Do The Creep: A Look at the Unity-Based Indie Game Slender
Seb Wuepper takes an in-depth look at the creepy indie title, Slender.
And there it is. Without a warning. Just bam. The screen starts to tear up, the image gets snowy, the sound is becoming distorted, because there it is. Suddenly. Just standing there smack dab in the middle of your lone flashlight’s illumination. What it – or him? – actually looks like, the technicalities and details, are not important, because you don’t want to know. You want to look away. Run away. Any direction. Switch off your precious light source, and run, run until your lungs give up and you have at least a tiny bit of certainty that it – or him? – isn’t just waiting to embrace you in that unnaturally long appendages of his behind the next tree.
This is what happens when playing Slender. Slender is an independently developed, Unity engine based horror game. It is a game that takes on the Slenderman myth, popularized by the (exceptional) Marble Hornets series of YouTube videos. Marble Hornets is clearly the prime influence on Slender’s look and feel. The protagonist is carrying a camera, and a flashlight. It’s nighttime and for some reason we’re in a fenced in part of the woods, looking for pages, for clues on the Slenderman. Too bad that once one of the pages is found, said creature starts to come after us.
Slender is probably one of the most intense and creepy games I’ve played in a very long time. This might have something to do with it being a too close for comfort rendition of Marble Hornets’ most horrifying moments. As of now, it’s a very simple little game, almost experimental in scope. It feels like a proof of concept. This can be done, and it’s very effective. It’s a horror game that beats Amnesia in being horrifying. And that’s no mean feat for something that’s the beta of a not-for-profit indie title.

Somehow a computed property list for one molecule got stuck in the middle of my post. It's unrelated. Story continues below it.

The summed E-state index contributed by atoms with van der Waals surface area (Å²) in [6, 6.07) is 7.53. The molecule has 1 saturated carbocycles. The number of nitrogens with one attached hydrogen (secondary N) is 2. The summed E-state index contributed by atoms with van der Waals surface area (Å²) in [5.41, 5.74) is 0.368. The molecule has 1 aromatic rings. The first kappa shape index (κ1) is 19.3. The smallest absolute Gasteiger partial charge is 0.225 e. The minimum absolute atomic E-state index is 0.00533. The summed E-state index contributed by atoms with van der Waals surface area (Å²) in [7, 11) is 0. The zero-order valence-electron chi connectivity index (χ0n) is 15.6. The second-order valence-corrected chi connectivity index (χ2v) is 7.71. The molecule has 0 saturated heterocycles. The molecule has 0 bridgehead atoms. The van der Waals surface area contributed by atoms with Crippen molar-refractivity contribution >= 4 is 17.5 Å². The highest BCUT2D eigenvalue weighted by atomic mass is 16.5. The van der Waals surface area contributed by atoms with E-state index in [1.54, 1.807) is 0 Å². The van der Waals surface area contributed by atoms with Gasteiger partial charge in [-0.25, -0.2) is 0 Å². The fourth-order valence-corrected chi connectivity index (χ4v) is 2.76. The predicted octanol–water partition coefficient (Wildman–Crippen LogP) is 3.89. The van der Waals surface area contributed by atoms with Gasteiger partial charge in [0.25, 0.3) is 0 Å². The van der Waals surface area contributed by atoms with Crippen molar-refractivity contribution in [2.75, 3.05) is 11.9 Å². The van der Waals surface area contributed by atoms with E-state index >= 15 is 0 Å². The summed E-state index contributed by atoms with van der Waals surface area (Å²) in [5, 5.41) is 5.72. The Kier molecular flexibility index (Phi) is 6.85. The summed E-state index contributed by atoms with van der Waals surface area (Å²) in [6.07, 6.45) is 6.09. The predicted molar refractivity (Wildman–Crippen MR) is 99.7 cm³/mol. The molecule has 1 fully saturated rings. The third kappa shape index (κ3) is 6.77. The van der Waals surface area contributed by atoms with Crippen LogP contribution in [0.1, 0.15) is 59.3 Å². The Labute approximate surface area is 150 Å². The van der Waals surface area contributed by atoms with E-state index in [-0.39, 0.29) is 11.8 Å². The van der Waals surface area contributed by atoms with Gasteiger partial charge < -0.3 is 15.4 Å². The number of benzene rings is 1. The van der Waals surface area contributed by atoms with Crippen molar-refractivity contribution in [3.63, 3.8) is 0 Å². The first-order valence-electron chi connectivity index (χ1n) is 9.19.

Why is Slender the most effective horror thing I’ve encountered? As I said, for me it’s potency derives from the fact that I am an avid fan of the Marble Hornets series. Being familiar with the figure and the connected associations just adds on top of the whole experience. But even for those not familiar with the whole story, Slender should still be very effective, because as far as horror games go, it knows what it’s doing. Just as in Amnesia, there’s nothing you can do about the thing stalking you. Worse, you cannot even look at it, it cannot even be in your field of vision for long, lest you want to lose your — virtual — mind. Which equals game over.
The only option is to run away, switch off the flashlight, and wait. A process which pretty much ensures that the player will lose orientation quickly, since there’s no such thing as a map, mini- or otherwise. No way of leaving markers or anything. Once the creature scares you into the brush, finding your way back can be difficult. I honestly can’t say if the creature actually moves. So far, it seems to only appear a few paces away from the character and just stand there, looking straight at you with its eyeless, featureless white face.
There are eight pages to find, randomly scattered through the game world. With each page, the creature draws closer. So the player has to explore the dark forest, looking for clues and hidden locations that might give up another one of the pages, while carefully being on the lookout for the creature. The only hints are the screen tearing, in a way bearing a certain similarities to Silent Hill’s radio static. Pages and appearances of the creature are both randomly generated. So there’s very little predictability on when or where your ethereal stalker will turn up next. Also, each playthrough has the pages randomized and hidden at different points in the game world. And while there are certain special locations which usually house one, finding the actual page requires the player to investigate the sites thoroughly. Which gives plenty of opportunities for the game to spawn the creature just around the next corner.
Slender is in beta right now, the creator is still adding things to it, but so far they’re on the right track. This is a game that once more proves that horror games don’t need gooey monsters and shotguns. I’ve always been convinced that fighting in horror games is the worst distractor from the scares. This game once more proves it. I wish we could see a bigger production using these exact scare tactics, telling a bigger story. Who knows. Maybe someone will give the creator of Slender a decent budget some day. My faint heart sure doesn’t wish so, my lust for thrills though, wholeheartedly disagrees.
You can find the download links for a Windows and a Mac version of Slender here.